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SCALE YOUR STORE:

How to Make $1 Million (with Ezra Firestone)

In 2018, Ezra Firestone generated $700K over Black Friday, with $100k alone on Thanksgiving for his Shopify store BOOM by Cindy Joseph.

This year he plans do 30% more and he's going to tell us exactly how.

I sat down with Ezra to break down the exact Black Friday and holiday email campaigns he'll be running this year to hit his seven-figure goals.

Reader Nick Colebatch writes, “I went through your training, took copious notes, and ordered them in the area of websites, to help others tear down their own websites. Here are your tips, summarized and ordered from a merchant's perspective.”

Header

  • Strip out social links and share buttons
  • Add tag line under the logo in the header
  • A toll-free number is good

Navigation

  • No “Home” on Menu - it’s safe to assume that clicking on logo navigates to homepage
  • If the difference between product categories not obvious consider putting images into a mega menu
  • Ensure Menu breaks out products as much as possible, and if you have a top secondary menu you can put non-product related stuff (e.g. About) into that
  • Check menu doesn’t take up much screen real estate when you scroll down

Footer

  • Have an exciting newsletter call to action, not “Subscribe” - provide a compelling reason to join
  • Have Media Enquiries in the footer
  • A toll-free number is good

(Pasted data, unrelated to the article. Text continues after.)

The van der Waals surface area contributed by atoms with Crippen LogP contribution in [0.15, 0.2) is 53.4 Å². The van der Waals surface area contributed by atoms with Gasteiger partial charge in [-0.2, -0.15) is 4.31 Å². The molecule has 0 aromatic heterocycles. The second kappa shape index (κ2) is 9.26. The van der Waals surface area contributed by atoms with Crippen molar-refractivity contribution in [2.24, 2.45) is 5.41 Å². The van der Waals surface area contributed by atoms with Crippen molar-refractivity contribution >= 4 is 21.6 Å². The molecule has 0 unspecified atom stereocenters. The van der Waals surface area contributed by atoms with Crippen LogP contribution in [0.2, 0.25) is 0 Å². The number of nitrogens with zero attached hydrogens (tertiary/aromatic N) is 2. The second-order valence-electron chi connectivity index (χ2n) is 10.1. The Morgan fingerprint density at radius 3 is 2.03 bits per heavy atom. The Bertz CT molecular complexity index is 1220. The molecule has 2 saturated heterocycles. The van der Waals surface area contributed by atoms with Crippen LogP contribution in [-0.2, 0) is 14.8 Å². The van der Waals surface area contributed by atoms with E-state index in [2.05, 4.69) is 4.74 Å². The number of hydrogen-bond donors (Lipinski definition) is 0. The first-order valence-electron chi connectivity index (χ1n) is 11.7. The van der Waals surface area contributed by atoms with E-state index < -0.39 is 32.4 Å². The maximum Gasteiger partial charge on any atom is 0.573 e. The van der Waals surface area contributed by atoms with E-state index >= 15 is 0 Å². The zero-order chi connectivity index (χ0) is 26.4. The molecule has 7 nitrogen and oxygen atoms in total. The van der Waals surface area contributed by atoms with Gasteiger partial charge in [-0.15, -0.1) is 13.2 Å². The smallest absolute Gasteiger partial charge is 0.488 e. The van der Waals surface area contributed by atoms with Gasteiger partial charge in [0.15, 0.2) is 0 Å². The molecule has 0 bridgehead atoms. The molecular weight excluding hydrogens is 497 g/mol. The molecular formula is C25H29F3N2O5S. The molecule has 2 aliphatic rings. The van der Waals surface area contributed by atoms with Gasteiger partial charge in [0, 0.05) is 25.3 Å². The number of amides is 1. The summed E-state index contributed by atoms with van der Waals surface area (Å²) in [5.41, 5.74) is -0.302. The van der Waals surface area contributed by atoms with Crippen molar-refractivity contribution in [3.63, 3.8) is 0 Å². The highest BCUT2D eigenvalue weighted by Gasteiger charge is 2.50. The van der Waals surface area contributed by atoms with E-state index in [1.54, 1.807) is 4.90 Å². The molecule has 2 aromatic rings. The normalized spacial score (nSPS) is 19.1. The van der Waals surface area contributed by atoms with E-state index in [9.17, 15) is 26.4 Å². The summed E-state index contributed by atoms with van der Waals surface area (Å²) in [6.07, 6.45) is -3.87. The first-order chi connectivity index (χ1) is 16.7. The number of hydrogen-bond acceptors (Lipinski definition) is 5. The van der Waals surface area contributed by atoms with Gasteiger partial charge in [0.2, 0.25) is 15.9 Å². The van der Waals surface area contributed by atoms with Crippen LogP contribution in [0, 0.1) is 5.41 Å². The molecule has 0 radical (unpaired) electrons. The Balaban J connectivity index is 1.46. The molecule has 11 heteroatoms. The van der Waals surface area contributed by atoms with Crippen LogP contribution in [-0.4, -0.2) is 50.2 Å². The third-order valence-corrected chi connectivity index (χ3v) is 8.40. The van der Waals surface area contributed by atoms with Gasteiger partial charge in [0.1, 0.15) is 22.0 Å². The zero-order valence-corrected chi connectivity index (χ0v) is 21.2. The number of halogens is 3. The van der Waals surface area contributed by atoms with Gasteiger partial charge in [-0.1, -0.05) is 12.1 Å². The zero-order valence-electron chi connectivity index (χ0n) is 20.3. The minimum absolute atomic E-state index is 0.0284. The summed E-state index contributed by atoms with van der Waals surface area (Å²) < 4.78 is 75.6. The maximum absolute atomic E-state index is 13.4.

Home Page

  • “As seen in” strips are powerful social proof and consider having them high on the homepage

Collection Page

  • Quick View lightboxes not generally recommended - adds load time
  • On a Collection page, when you scroll over a product you want a “hover effect” on that product
  • “Trending now” instead of “Featured Products”

Product Page

  • Dynamic checkout buttons
  • Add reviews under the product name
  • Strip out social links and share buttons
  • If print on demand then have some real photos and try to have photos that are different even if you just crop them differently
  • Videos to increase conversions
  • Returns policy in the description - use returns policy all over your website
  • Don’t hide text on the product page, such as “Details and Dimensions” - have all text display by default
  • When a product has options: Consider changing “Add to Cart“ button text to “Select a size [or colour or whater]” if not all options are chosen. Have default drop-down option as a “Choose” option so you force the customer to make a conscious choice for the option before they can Add to cart so you don’t get people accidentally buying the wrong thing (like a small size t-shirt just because that was the default size) - requires development
  • If different pricing for different options, then have the price dynamically change based on the option chosen (rather than showing a range of prices) - not sure if this needs a developer?
  • Financing options like After Pay can be a huge conversion boost especially with higher-priced products